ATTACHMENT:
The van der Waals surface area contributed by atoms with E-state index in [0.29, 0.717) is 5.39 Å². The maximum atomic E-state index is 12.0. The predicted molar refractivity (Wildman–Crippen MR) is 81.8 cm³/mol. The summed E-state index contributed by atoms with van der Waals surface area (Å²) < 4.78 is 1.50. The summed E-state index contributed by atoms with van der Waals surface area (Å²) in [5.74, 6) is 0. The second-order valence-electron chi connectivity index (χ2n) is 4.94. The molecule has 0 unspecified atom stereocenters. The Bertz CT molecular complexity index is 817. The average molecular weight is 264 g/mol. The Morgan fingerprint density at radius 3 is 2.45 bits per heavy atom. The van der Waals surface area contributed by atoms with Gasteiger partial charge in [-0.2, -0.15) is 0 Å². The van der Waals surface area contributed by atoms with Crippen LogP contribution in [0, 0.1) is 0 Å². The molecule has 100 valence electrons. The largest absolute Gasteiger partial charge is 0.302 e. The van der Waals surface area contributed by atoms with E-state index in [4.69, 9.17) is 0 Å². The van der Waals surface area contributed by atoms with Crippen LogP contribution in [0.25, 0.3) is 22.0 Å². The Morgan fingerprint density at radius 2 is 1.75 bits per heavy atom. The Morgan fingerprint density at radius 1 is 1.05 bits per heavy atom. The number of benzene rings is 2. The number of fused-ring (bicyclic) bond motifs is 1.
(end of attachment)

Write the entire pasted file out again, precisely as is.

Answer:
The van der Waals surface area contributed by atoms with E-state index in [0.29, 0.717) is 5.39 Å². The maximum atomic E-state index is 12.0. The predicted molar refractivity (Wildman–Crippen MR) is 81.8 cm³/mol. The summed E-state index contributed by atoms with van der Waals surface area (Å²) < 4.78 is 1.50. The summed E-state index contributed by atoms with van der Waals surface area (Å²) in [5.74, 6) is 0. The second-order valence-electron chi connectivity index (χ2n) is 4.94. The molecule has 0 unspecified atom stereocenters. The Bertz CT molecular complexity index is 817. The average molecular weight is 264 g/mol. The Morgan fingerprint density at radius 3 is 2.45 bits per heavy atom. The van der Waals surface area contributed by atoms with Gasteiger partial charge in [-0.2, -0.15) is 0 Å². The van der Waals surface area contributed by atoms with Crippen LogP contribution in [0, 0.1) is 0 Å². The molecule has 100 valence electrons. The largest absolute Gasteiger partial charge is 0.302 e. The van der Waals surface area contributed by atoms with E-state index in [4.69, 9.17) is 0 Å². The van der Waals surface area contributed by atoms with Crippen LogP contribution in [0.25, 0.3) is 22.0 Å². The Morgan fingerprint density at radius 2 is 1.75 bits per heavy atom. The Morgan fingerprint density at radius 1 is 1.05 bits per heavy atom. The number of benzene rings is 2. The number of fused-ring (bicyclic) bond motifs is 1.